‘I assured him that I know his official green Chevy pickup very well and would certainly avoid him,’ David Storm, USAF F-4 Phantom II pilot.
McDonnell initially created the F-4 Phantom II for the US Navy in 1958 to provide defensive “top cover” for the fleet, however, the F-4 went on to serve with the Air Force, Marines, and 15 other nations around the world. It has served as an interceptor, a fighter, a bomber, a close-support attack aircraft, a reconnaissance aircraft, an air defense suppression platform, and as a target drone. As of 2022, four air forces are still flying the Phantom, 64 years after the first F-4 flew.
When the F-4 was used in the fighter-bomber role, its pilots were trained to fly the Phantom II at very low level.
David Storm, former USAF F-4 Phantom II pilot, told to The Aviation Geek Club;
‘In the late ’70’s I was in Stan/Eval (Flight Evaluation) in the F-4 wing at Nellis. When giving crews their Tactical Flight Eval, they would plan a low-level mission to the range. I would take off early and hide out in the mountains and desert and try to attack them to check their visual lookout.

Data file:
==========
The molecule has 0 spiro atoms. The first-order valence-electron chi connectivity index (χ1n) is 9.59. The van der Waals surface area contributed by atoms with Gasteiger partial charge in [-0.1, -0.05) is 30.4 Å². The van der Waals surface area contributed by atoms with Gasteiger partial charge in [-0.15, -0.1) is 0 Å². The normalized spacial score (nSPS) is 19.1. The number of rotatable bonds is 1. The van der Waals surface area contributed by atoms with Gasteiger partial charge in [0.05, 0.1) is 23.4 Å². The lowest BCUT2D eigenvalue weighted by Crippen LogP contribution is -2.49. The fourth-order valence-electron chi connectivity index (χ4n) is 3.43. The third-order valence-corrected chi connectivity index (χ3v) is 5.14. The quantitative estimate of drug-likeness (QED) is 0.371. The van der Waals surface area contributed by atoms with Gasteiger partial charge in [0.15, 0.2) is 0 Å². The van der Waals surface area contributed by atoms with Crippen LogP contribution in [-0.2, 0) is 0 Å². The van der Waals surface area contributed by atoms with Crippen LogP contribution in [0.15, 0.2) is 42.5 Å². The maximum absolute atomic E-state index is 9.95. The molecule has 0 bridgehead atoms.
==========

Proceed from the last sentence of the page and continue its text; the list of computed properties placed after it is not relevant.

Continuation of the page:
‘As happens with any fighter, they occasionally were late or had to abort which left poor me with an F-4 full of gas and 3/4 of the state of Nevada to play. It was a good chance to practice ridge crossings, “ultra” low level flying, and such. There were wild horses to chase and an occasional RV to avoid. One day doing a “snake check” down a jeep trail as low as I could go, I came over a little rise and was eyeball to eyeball with a pickup truck. 6-G pullup and hope he made it home with clean underwear!
‘Second half of the story – I came home one day and my neighbor was outside to meet me. He was the State Brand Inspector for Nevada – yes, they had one. Most of his duties were up on the BLM land / Nellis ranges investigating cattle rustling. He accused me of running him off the road in my F-4, which happened quite often to him.’
‘I assured him that I know his official green Chevy pickup very well and would certainly avoid him.’
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